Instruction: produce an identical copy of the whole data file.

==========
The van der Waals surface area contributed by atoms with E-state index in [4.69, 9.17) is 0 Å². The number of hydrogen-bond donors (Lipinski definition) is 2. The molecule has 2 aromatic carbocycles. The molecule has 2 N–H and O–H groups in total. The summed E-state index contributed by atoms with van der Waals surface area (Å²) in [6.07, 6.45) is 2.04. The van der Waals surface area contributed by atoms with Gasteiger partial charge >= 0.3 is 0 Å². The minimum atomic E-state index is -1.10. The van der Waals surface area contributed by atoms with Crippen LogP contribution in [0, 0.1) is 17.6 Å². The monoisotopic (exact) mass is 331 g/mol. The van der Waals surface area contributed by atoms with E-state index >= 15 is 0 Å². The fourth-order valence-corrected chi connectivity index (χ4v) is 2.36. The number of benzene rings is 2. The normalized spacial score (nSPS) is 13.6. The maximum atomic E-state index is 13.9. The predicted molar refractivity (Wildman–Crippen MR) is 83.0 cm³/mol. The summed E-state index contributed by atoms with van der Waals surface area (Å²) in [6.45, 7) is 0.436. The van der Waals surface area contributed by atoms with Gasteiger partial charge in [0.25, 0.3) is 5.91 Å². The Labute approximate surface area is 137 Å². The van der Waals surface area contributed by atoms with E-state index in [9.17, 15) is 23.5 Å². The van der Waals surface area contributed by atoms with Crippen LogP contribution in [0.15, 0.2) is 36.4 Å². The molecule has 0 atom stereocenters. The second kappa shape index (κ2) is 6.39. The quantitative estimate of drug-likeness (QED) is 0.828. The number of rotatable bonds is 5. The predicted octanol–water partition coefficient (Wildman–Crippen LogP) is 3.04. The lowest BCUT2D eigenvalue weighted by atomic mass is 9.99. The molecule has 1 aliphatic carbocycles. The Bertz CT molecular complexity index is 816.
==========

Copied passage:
The van der Waals surface area contributed by atoms with E-state index in [4.69, 9.17) is 0 Å². The number of hydrogen-bond donors (Lipinski definition) is 2. The molecule has 2 aromatic carbocycles. The molecule has 2 N–H and O–H groups in total. The summed E-state index contributed by atoms with van der Waals surface area (Å²) in [6.07, 6.45) is 2.04. The van der Waals surface area contributed by atoms with Gasteiger partial charge >= 0.3 is 0 Å². The minimum atomic E-state index is -1.10. The van der Waals surface area contributed by atoms with Crippen LogP contribution in [0, 0.1) is 17.6 Å². The monoisotopic (exact) mass is 331 g/mol. The van der Waals surface area contributed by atoms with E-state index >= 15 is 0 Å². The fourth-order valence-corrected chi connectivity index (χ4v) is 2.36. The number of benzene rings is 2. The normalized spacial score (nSPS) is 13.6. The maximum atomic E-state index is 13.9. The predicted molar refractivity (Wildman–Crippen MR) is 83.0 cm³/mol. The summed E-state index contributed by atoms with van der Waals surface area (Å²) in [6.45, 7) is 0.436. The van der Waals surface area contributed by atoms with Gasteiger partial charge in [0.25, 0.3) is 5.91 Å². The Labute approximate surface area is 137 Å². The van der Waals surface area contributed by atoms with E-state index in [9.17, 15) is 23.5 Å². The van der Waals surface area contributed by atoms with Crippen LogP contribution in [0.15, 0.2) is 36.4 Å². The molecule has 0 atom stereocenters. The second kappa shape index (κ2) is 6.39. The quantitative estimate of drug-likeness (QED) is 0.828. The number of rotatable bonds is 5. The predicted octanol–water partition coefficient (Wildman–Crippen LogP) is 3.04. The lowest BCUT2D eigenvalue weighted by atomic mass is 9.99. The molecule has 1 aliphatic carbocycles. The Bertz CT molecular complexity index is 816.